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Organizational change and development in India : A case of strategic organizational change and transformation

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Organizational change and development in India : A case of strategic organizational change and transformation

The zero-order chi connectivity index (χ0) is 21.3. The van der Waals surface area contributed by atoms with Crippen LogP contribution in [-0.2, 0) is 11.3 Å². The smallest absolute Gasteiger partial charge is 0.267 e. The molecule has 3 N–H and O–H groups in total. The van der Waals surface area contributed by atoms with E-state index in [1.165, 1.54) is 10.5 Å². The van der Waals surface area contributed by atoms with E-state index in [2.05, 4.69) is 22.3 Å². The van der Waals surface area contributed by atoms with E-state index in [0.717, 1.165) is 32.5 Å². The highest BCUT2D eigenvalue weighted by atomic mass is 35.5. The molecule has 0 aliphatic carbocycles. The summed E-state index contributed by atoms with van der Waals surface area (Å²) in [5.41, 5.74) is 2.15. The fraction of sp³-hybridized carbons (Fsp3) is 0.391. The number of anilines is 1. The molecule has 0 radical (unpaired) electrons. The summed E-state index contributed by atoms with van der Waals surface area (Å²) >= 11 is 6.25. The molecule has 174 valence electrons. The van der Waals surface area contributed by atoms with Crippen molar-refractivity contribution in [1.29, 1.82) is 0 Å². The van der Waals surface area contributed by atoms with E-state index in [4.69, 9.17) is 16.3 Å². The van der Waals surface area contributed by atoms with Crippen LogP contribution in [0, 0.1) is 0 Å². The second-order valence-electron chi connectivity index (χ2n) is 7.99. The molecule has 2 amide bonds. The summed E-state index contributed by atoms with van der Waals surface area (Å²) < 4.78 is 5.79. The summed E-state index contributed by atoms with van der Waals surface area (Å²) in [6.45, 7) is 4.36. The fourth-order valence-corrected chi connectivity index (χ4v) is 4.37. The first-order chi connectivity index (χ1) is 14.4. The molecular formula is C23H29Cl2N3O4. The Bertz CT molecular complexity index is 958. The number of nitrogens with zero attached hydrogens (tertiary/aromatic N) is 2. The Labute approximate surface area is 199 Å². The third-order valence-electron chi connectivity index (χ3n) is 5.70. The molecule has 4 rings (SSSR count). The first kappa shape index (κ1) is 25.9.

Organizational changeand development in India A case of strategic organizational changeand transformation  Jyotsna Bhatnagar  Management Development Institute, Gurgaon, India Pawan Budhwar  Aston Business School, Aston University, Birmingham, UK, and  Pallavi Srivastava and Debi S. Saini  Management Development Institute, Gurgaon, India Abstract Purpose  – The purpose of this paper is to examine developments in the field of organizationalchange (OC) with reference to the context of India. It highlights the need to analyze this topic in thepresent Indian economic environment and discusses the main developments reported in the Indianliterature on the same. Design/methodology/approach  – Empirical evidence based on a qualitative analysis of a casestudy undertaken at a public-private partnership transformation at North Delhi Power Limited(NDPL) in India is presented. Findings  – The findings focus on trust building and belongingness for the employees, establishing ahigh-performance orientation, quality improvements, and the resultant transformations at NDPL.The analysis indicates a number of ways by which NDPL sought to improve its efficiency in order tobetter adapt to the rapidly changing Indian business environment. Practical implications  – Based on the findings, the paper identifies key messages for policymakers and change agents regarding how to transform companies in the rapidly changing businesscontexts of emerging markets such as India. Originality/value  – The paper offers an in-depth analysis of OC practices in a large organization inIndia. Keywords  Organizational change, India, Performance management, Transformational leadership Paper type  Research paper Introduction Over the past 20 years or so, there has been much debate in Western literatureregarding the most appropriate way to manage organizational change (OC) (Beer andNohria,2000;Dawson,2003;Kanter etal. ,1992;Kotter,1996;Pettigrew,1990;Stickland,1998; Stacey, 2003; Wilson, 1992). Over the years, the scope of OC has increased toencompass large-scale interventions, including strategic change (Chapman, 2002).ThisemphasisinOCliteratureonstrategymayaccount forrecentdevelopmentswhichindicate a converging trend in the activities and processes of human resourcemanagement (HRM), human resource development (HRD), and OC and the need toensure coordination and partnership amongst these functions in order to achievecompetitive advantage in the present dynamic business environment (Ramos and The current issue and full text archive of this journal is available at OC anddevelopmentin India 485  Journal of Organizational ChangeManagementVol. 23 No. 5, 2010pp. 485-499 q Emerald Group Publishing Limited0953-4814DOI 10.1108/09534811011071243  Rees, 2008; Ruona and Gibson, 2004; Sparrow and Budhwar, 1997). Considering thatHRMisarelativelynewdiscipline(especiallyinemergingmarkets)andtheexistenceof a strong variation regarding the practice of HRD and OC in different parts of the world,more evidence is needed to confirm observations and claims that this convergence istaking place. Further, keeping in mind the contextual and cultural differences acrossnations (Hofstede, 2001), it is imperative to conduct both country-specific literatureanalysis and in-depth research investigation to obtain a clear picture of OCinterventions and to clarify linkages between OC, HRM, and HRD (Metcalfe and Rees,2005). This study is specifically focused upon OC in the context of India.The main aims of this study are twofold: first to highlight key developments in thefield of OC in the Indian context; and second to provide empirical evidence from arobust case research analysis to explore how OC interventions are implemented in anIndian setting in order to bring about both individual and organizational efficiency andeffectiveness. The study includes a case study of a public-private partnership OCtransformation at North Delhi Power Limited (NDPL) in India. The next sectionconsiders the changing business environment in India and discusses why documentedanalyses ofOCinterventions in the Indian contextare important totheory buildingandpractice. Economic liberalization and OC in India The relatively strong economic performance of the Indian economy in recent years(IMF, 2007) is an outcome of the economic reforms initiated in 1991. India was forced toliberalize its economy as in 1990 it reached its worst position and witnessed adouble-digit rate of inflation, decelerated industrial production, fiscal indiscipline, avery high ratio of borrowing to the gross national product (both internal and external)and a dismally low level of foreign exchange reserves. The World Bank and the IMFagreed to bail out India at that time on the condition that it changed from a regulatedregime to a “free market economy”. In response, the government announced a series of economic policies, followed by a new industrial policy and fiscal and trade policies.A number of reforms were made in the public sector, trade and exchange policy, thebanking sector, and foreign investment was liberalized (Budhwar, 2001).However, the liberalization of the Indian economy has resulted in sudden andincreased levels of competition for Indian firms from international firms. At the sametime,ithasalsocreatedopportunitiesforresourcemobilizationfromnewsources.Inthepresentenvironment,HRMissueshavebecomemoreimportant,withthefirms’adoptionof strategies of expansion, diversification, turnaround, and internationalization. Thehuman resources (HR) function is under severe pressure to bring about large-scalestructural changes in order to cope with these challenges. In such conditions, the corefocusoftheIndianHRfunctionhasbeenonthedevelopmentoftheirhumanresourcesinorder to implement major OCs (Budhwar and Sparrow, 1997; Sparrow and Budhwar,1997;SainiandBudhwar,2004;BudhwarandBhatnagar,2009).Inahaste,someIndiancompanies tried to adopt the readily available Western interventions to facilitate OC(Kalra, 2004), but with limited success (Gupta, 1991). In this regard, scholars (SparrowandBudhwar, 1997)have raisedaseriousneed forrelevant OCinterventionswhichcanenable Indian firms to attain quality improvements, cost efficiency, employeedevelopment, motivation, and successful change programs (Amba-Rao  et al. , 2000;Budhwar, 2003).  JOCM23,5 486  Researchers highlight that the role of economy, the position of the state, the ways of doing business, and the national culture have an impact on the effectiveness of OCinterventions in different settings (Child, 1981; Golembiewski, 2000). For example,Golembiewski (1993) finds the value-laden nature of traditional OC interventions to bea serious constraint faced by OC practitioners in Asia (Dietrichsen, 2006). Interventionsin organizations by OC practitioners and managers are perceived to be culturallybiased, hence, to better understand the diversity of OC practices in India it is necessaryto appreciate the broader socio-economic and cultural environments that shape them,whilealsorecognizingthegrowingdiversityofsub-culturalinfluences(Amba-Rao etal. ,2000). As Ahuja and Khamba (2008) point out, the implementation of OC interventionsin the context of India is often frustrated by the existence of organizational, cultural,and behavioral barriers rather than by the substance of the change intervention itself.India has a high-context culture where work relationships are personalized ratherthan contractual (Sinha, 2000) and many influences such as authoritarian practiceswithin thefamily,theeducationalsystem,society’shierarchicalstructure,andreligiousinstitutions act together to create a strong sense of dependence (Dayal, 1999). Gupta(1991) states that in India power in relationships is maintained through renunciation,givingaway,self-sacrifice,andself-denial.WhileitisdifficulttocharacterizeacommonIndian cultural pattern because of its heterogeneous demographics, some genericattributes are identified (Sinha, 1990). Predominant among these are submissiveness,fatalism, power conciousness, possessiveness towards subordinates, fear of independent decision-making, and resistance to change (Sparrow and Budhwar,1997).Owingtosuchuniquesocio-culturalmilieuofIndia(whichisfurthercomplicatedby its legal, political, and economic set up), it is important to develop specific OD/HRDinterventions to facilitate OC in the present Indian business environment for, as notedby Ranganathan and Kuruvilla (2008), there is currently an apparent inability of firmsto develop integrated organizational cultures that permit a focus on long-termorganizational performance.Research literature on OC in India suggests that terms such as OC, changemanagement and organization development (OD) have been used interchangeably.Similarly, corporate transformation (Singh and Bhandarker, 1990, 2002; Bhandarker,2003) and organizational transformation (Apte, 1998) have also been used as asynonym for change management. A number of scholars have prescribed differentmechanisms, which can facilitate OC in Indian organizations (Blythe  et al. , 1997; Danieland Benjamin, 1992; Prasad and Sayeed, 2006; Sharma, 2007; Singh and Bhandarker,1990; Srivastava, 2003). For example, Ramnarayan (2003) analyzed OC in severalIndian Government organizations and found that a combination of both psychologicaland leadership-related impediments affect the change efforts.Undoubtedly,successfulchangemanagementrequireseffectiveleadershipatthetop(Page and Pearson, 2004; Irani, 2004) and sensitization of the top-level executives(Singh and Bhandarker, 2002; Bandyopadhyay, 1998). Indeed, institutionalizing andinternalizing such efforts is seen as essential when attempting to bring about change(GargandSingh,2005).Institutionalizationmeansmakingthechangeapermanentpartof an organization; internalization of change means stabilization of change(Pareek, 1987). Pareek’s study suggests six main roles need to be performed forsuccessfulOCanddifferentfunctionsneedtobeperformedbyeachrole.Suchproposalsseem to be over prescriptive in nature as they lack clear empirical evidence to highlight OC anddevelopmentin India 487  the applicability of the proposed roles (for a thorough review, see Fisher  et al. , 1997;Gupta, 1991; Nilakant and Ramnarayan, 2006; Ramnarayan and Bhatnagar, 1993;Sharma, 2007; Suyampirakasam, 2006).The evidence surrounding Indian firms’ ability to pursue successful OCprograms ispatchy (Saini and Bhatnagar, 2005; Bhatnagar and Saini, 2007). Although many Indianorganizations have been using OC interventions (either via their managers as internalchange agents or facilitated by external consultants) to bring about changes, very fewcases have been well documented in the existing literature (Bandyopadhyay, 1998).Also, there is a general tendency to document only the successful OD experiencesthough some failures have been highlighted (Gupta, 1991). A well-thought-out strategyof OC intervention as evolving from the Indian OC literature is then sparse (notableexceptions being Rao, 1998; Nilakant and Ramnarayan, 1998; Rao and Vijayalakshmi,2000). For example, Kazmi (2008) has stated that existing strategic change literature isinadequate in respect of procedural and project implementation in the Indian context.Similarly, Bezboruah (2008) has called for the development of action strategies tomanage the resistance to change that is likely to represent a significant part of anychange process in the context of India.In summary, an analysis of the relevant literature highlights that OD interventionshave been practiced in a diversity of Indian organizations over the past few decades.Second,anumberofdifferentOCinterventionshavebeenadoptedintheIndiancontextand there is a scarcity of research relating to transformational OC. Third, there is ascarcityofOCresearchinthenewIndianeconomicenvironment,particularlyasregardspublic-private partnerships (which are a strong emerging phenomenon in the neweconomic environment) and the key issue of how to manage OC in these partnerships.The present study attempts to explore these themes further by means of a casestudy analysis. Reliable information about OC which is drawn from the present Indiancontext will not only contribute to the existing academic literature but will also beuseful for organizations which intend to pursue change programs in order to surviveand excel in the present Indian context. Specifically, the main research questionsrelating to the case study analysis are as follows:  RQ1.  How did the leaders of the organization foster change with a concern forpeople and for institutionalizing strategy, systems, and structure in apublic-private partnership context?  RQ2.  How was the embedded old culture of poor performance replaced by the newexpectation of high-performance orientation?  RQ3.  How did the organization ensure that its HR function was delivering internalcustomer satisfaction, and also helping to foster a forward thinking mind-setof people in the organization?The methodology adopted for the case study is discussed in the next section. Methods To examineourresearchaims and questions, 30unstructured in-depthinterviews wereconducted with different stakeholders of the case company, namely: CEO, Head of HR,HR managers, heads of main functional areas, line managers, and customersof the organization (see Table I for sample characteristics). At least, two authors were  JOCM23,5 488  present in all the interviews and made separate notes. The interviews were also taperecorded and later transcribed verbatim. Each of the two authors independentlycoded the interviews, using a coding scheme that emerged over a period of time andplaced portions of interviews into these codes/themes. Most of the time, these broadcodes/themes mirrored concepts studied in literature, for example, organizationalculture (before NDPL – the case company was formed, and after) from both managers’andemployees’perspectives;thekeyHRandstrategicOCinterventionsusedforchange;key strategic HR themes (for example, flexibility, empowerment, leadership building, job enrichment, work culture interventions, human resource information systems(HRISs), and team building); and the identification of concrete cases and events whichreflect claims of the management in support of these HR/OD interventions.The qualitative data analysis also consisted of decision stories, development of systems, profiles, documentation of historical data, archival data, and snapshots of oldand new documents. To analyze each interview, we used a two-step coding system, inwhich codes are derived inductively from the interviews and agreed upon by authors.Todothis,theauthorscreatedtheirowncasetranscripts.Inthesecondstep,theauthorscompared their independent transcripts in joint coding meetings, wherein independent S. no. Rank Gender1. CEO Male2. CFO Male3. GM (operations) Male4. GM (technical services and project management) Male5. GM (commercial) Male6. GM (HR) Male7. GM (BPR) Male8. DGM (admin) Male9. Management trainee HR Female10. Management trainee- HR Female11. Management trainee- HR Male12. CEO-cell Male13. Managers (admin) Female14. (senior manager: ex-TATA power Mumbai) Male15. HR manager Male16. KM officer Male17. Internal change agent 1 Male18. Internal change agent 2 Male19. AGM – systems, North-West area Male20. BU manager Male21. HOD – IT manager Male22. Senior manager (IT) Male23. Corporate communications Female24. AGM – key consumer cell Male25 Manager (admin) Male26. Manager (industrial engineering) Male27. Manager (personnel) Male28. AGM-finance Male29. Deputy company secretary Male30. Joint interaction forum (JIF) member Male Table I. Sample characteristics OC anddevelopmentin India 489